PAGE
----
Mahadev’s family supports Kendrekar’s suggestion. “It will help us to survive,” Balu said. The family was ready to sacrifice all other benefits under various schemes for an annual financial grant.
Sima Ashok Sakhare, 54, is also from Mahadev’s village. She said, “Money comes and goes. But if we have guarantee of wheat and rice from the ration shop, our children won’t sleep hungry. It helps many families survive in tough times.”
In Borkhed village of Beed tehsil, Sambhaji Arjun Ashtekar died by suicide on March 7. He was 23. His family comprises his parents in their 60s and an older brother with a mental disability. Arjun, though young, used to run the farm. The family has six acres but no proper irrigation. This year, they were expecting good money for their onion crop. But when kharif onion crop prices fell in February, their dreams were shattered.
Arjun’s father said, “Monetary help is important, but we need the security of crop insurance and food ration too.” As his wife pointed out, “We lost our son. If the government stops giving food, then it will become very hard for us. Money is necessary but guarantee of food is more important.”
The flagship Pradhan Mantri Fasal Bima Yojana is a scheme that insures farmers against extreme weather events. Farmers pay 1.5 to 2 per cent of the premium and the rest is borne by the State and Central governments. It is a Central government scheme implemented by State agriculture departments as per the Centre’s guidelines. In this year’s Budget, the Maharashtra government announced that the farmers in the State would be able to insure crops by paying just Rs.1 as their share of the premium.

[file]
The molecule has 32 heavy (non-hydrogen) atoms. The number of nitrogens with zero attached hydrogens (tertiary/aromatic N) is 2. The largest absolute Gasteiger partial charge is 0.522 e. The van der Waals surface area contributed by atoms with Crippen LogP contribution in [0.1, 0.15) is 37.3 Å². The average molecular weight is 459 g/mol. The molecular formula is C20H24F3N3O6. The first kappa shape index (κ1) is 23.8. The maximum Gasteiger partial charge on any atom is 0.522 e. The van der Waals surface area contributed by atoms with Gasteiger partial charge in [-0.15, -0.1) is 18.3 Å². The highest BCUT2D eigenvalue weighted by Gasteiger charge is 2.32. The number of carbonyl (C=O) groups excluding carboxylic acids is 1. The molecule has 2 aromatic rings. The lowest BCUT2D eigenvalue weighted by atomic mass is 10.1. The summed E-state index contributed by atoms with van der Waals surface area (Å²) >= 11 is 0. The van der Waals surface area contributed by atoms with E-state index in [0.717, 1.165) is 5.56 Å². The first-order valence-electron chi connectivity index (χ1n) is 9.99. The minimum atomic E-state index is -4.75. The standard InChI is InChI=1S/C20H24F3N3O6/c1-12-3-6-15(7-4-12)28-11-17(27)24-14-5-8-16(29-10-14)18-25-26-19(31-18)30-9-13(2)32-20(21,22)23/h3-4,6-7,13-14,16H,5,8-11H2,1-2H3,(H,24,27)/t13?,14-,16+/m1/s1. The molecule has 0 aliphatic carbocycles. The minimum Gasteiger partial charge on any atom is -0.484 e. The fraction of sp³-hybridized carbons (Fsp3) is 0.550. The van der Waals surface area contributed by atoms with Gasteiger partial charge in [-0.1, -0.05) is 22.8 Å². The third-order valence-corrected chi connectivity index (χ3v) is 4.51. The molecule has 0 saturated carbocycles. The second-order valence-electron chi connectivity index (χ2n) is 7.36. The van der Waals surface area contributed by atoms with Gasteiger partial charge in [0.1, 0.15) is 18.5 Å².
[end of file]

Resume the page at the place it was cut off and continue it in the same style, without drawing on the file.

Farmer welfare schemes are regularly announced and, as regularly, replaced, but the number of suicides keeps rising. The reasons vary from natural disasters to the rigid approach of the bureaucracy and government indifference. The situation has worsened in the past five years with unseasonal rains washing away crops every season. Ensuring reasonable prices for crops, creating a network of agriculture-based industries such as dairy, and covering farmers’ medical and educational expenses are the only ways to help them survive.
- Maharashtra Chief Minister Eknath Shinde requested a comprehensive survey to address farmer suicides in Marathwada, resulting in a 60-page report. Notably, the survey identified over one lakh farmer families as highly suicide-prone in the region.
- The report by Sunil Kendrekar, Aurangabad Divisional Commissioner, gained attention as Kendrekar proposed discontinuing ongoing farmer welfare schemes and, instead, offering Rs.25,000 per hectare or Rs.10,000 per acre to landholders.
- The Maharashtra government declined to adopt the proposed scheme. Farm activists and agriculture experts also expressed strong reservations regarding this initiative.